Against the backdrop of rapidly unfolding democratic developments in the Middle East and North Africa, 50 experts from Europe and North America meeting in Brussels last week expressed support for democratic reform movements and called on the transatlantic community to emphasize democracy assistance within the transatlantic relationship.
"The events in the Middle East and North Africa demonstrate once again that democracy and human rights are universal values, and all democracies share a responsibility to nurture democracy across borders and around the world,” said a statement from the participants in the Transatlantic Dialogue on Strengthening Cooperation on Democracy Support.
"Greater partnership and cooperation within the transatlantic community and beyond are essential in developing coordinated responses to emerging opportunities for democratization," the statement said. "The transatlantic community should elevate democracy assistance within the transatlantic relationship, including the necessary financial resources for this effort."
The conference, held March 13-15, was organized by NDI and hosted by the European Parliament. The dialogue began in June 2010 with an opening conference in Washington, D.C. It is co-chaired by Jerzy Buzek, president of the European Parliament; Madeleine K. Albright, former U.S. secretary of state and chairman of NDI; Javier Solana, former EU high representative for the common foreign and security policy, and Vin Weber, former U.S. representative and board member of the National Endowment for Democracy.
Participants in the dialogue included several former heads of government and foreign ministers, current and former administration officials and parliamentarians, the heads of leading U.S. and European democracy organizations, as well as a number of opinion leaders and academics who specialize in democracy issues.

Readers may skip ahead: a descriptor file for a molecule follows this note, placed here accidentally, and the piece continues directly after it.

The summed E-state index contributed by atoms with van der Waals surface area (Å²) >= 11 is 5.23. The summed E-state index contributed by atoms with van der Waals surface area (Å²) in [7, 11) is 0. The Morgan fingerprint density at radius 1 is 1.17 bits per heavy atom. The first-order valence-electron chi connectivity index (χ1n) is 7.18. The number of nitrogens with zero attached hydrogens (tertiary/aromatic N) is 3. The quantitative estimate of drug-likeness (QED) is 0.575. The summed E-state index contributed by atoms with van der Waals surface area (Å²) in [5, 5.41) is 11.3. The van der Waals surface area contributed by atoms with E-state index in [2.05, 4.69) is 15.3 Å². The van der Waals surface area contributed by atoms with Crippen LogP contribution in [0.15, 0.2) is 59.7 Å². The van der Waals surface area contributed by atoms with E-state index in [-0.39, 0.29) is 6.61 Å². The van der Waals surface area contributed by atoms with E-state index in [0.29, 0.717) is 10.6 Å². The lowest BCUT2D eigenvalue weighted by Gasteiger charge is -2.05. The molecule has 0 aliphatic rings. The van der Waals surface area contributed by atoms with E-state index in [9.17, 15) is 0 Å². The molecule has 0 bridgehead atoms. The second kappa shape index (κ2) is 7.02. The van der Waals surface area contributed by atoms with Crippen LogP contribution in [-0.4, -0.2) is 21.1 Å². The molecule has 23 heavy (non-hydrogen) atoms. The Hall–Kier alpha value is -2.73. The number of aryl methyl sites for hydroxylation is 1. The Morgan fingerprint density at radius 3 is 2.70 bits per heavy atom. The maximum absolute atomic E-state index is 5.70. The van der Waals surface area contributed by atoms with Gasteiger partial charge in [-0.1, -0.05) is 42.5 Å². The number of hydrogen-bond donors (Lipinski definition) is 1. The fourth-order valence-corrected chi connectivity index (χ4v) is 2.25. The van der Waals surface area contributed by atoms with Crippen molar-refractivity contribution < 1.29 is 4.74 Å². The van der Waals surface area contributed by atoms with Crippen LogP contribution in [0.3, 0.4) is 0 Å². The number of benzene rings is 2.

In addition to discussing greater coordination between Europe and the United States on democracy support, the dialogue reviewed a series of working papers commissioned specifically for the conference. The papers explored how approaches to democracy support must continue to adapt in response to a rapidly evolving world. Issues on the table included the role of rising democratic powers in providing democracy support, the impact of information and communications technology on democratic development, and the need for democratic and socio-economic development assistance to be more mutually reinforcing. The conference also drew on a number of separate meetings, including a roundtable discussion held in February between representatives of the transatlantic dialogue and emerging democratic powers.
The conference concluded with a public discussion on democracy support in the transatlantic relationship attended by representatives from the Brussels diplomatic and policy communities. The event was moderated by Thomas Carothers, vice president for studies at the Carnegie Endowment for International Peace, and a panel that included Buzek, Albright, Weber and former Prime Ministers Joe Clark of Canada and Kjell Magne Bondevik of Norway.
The dialogue plans to release a report in the coming weeks summarizing the conclusions from its discussions over the last two years. The dialogue is made possible through support from the European Commission, the National Endowment for Democracy, the German Marshall Fund, the John D. and Catherine T. MacArthur Foundation, the European Partnership for Democracy and the European Parliament’s Office for the Promotion of Parliamentary Democracy. Additional support for the public event was provided by the U.S. Mission to the European Union and Carnegie Europe.
- Watch video highlights and interviews from the Brussels conference »
- Transatlantic dialogue seeks to strengthen cooperation on democracy support»
- NDI hosts democracy support roundtable with emerging powers»
- Our perspectives: Assisting democracy abroad – American values, American interests»
Pictured above: Javier Solana speaks at the dialogue in Brussels with, to his right, Vin Weber, and to his left, Jerzy Buzek, Madeleine Albright and Ken Wollack, president of NDI.
Published March 23, 2011